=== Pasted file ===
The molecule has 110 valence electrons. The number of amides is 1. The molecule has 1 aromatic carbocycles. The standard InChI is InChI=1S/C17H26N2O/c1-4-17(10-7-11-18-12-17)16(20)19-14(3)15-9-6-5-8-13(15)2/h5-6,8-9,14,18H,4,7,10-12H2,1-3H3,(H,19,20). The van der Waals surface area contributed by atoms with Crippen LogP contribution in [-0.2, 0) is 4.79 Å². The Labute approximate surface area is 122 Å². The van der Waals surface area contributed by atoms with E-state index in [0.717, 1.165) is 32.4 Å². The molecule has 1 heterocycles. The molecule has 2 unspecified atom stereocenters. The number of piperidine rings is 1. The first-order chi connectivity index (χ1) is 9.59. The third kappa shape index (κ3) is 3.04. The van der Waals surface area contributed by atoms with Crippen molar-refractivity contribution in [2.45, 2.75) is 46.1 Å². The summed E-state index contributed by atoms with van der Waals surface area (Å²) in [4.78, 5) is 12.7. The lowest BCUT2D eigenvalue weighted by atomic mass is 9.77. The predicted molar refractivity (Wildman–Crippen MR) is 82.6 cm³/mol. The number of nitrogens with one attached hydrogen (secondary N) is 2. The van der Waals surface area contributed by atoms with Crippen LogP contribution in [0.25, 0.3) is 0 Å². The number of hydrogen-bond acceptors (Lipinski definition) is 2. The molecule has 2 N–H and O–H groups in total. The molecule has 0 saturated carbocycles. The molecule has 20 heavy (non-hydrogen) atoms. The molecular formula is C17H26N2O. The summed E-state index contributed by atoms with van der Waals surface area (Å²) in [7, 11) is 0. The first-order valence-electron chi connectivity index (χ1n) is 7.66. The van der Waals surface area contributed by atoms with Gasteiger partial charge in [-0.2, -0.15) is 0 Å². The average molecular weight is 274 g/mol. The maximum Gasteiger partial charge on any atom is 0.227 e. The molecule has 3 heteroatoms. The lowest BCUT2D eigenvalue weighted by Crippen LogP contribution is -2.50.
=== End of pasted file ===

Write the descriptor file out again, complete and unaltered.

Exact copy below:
The molecule has 110 valence electrons. The number of amides is 1. The molecule has 1 aromatic carbocycles. The standard InChI is InChI=1S/C17H26N2O/c1-4-17(10-7-11-18-12-17)16(20)19-14(3)15-9-6-5-8-13(15)2/h5-6,8-9,14,18H,4,7,10-12H2,1-3H3,(H,19,20). The van der Waals surface area contributed by atoms with Crippen LogP contribution in [-0.2, 0) is 4.79 Å². The Labute approximate surface area is 122 Å². The van der Waals surface area contributed by atoms with E-state index in [0.717, 1.165) is 32.4 Å². The molecule has 1 heterocycles. The molecule has 2 unspecified atom stereocenters. The number of piperidine rings is 1. The first-order chi connectivity index (χ1) is 9.59. The third kappa shape index (κ3) is 3.04. The van der Waals surface area contributed by atoms with Crippen molar-refractivity contribution in [2.45, 2.75) is 46.1 Å². The summed E-state index contributed by atoms with van der Waals surface area (Å²) in [4.78, 5) is 12.7. The lowest BCUT2D eigenvalue weighted by atomic mass is 9.77. The predicted molar refractivity (Wildman–Crippen MR) is 82.6 cm³/mol. The number of nitrogens with one attached hydrogen (secondary N) is 2. The van der Waals surface area contributed by atoms with Crippen LogP contribution in [0.25, 0.3) is 0 Å². The number of hydrogen-bond acceptors (Lipinski definition) is 2. The molecule has 2 N–H and O–H groups in total. The molecule has 0 saturated carbocycles. The molecule has 20 heavy (non-hydrogen) atoms. The molecular formula is C17H26N2O. The summed E-state index contributed by atoms with van der Waals surface area (Å²) in [7, 11) is 0. The first-order valence-electron chi connectivity index (χ1n) is 7.66. The van der Waals surface area contributed by atoms with Gasteiger partial charge in [-0.2, -0.15) is 0 Å². The average molecular weight is 274 g/mol. The maximum Gasteiger partial charge on any atom is 0.227 e. The molecule has 3 heteroatoms. The lowest BCUT2D eigenvalue weighted by Crippen LogP contribution is -2.50.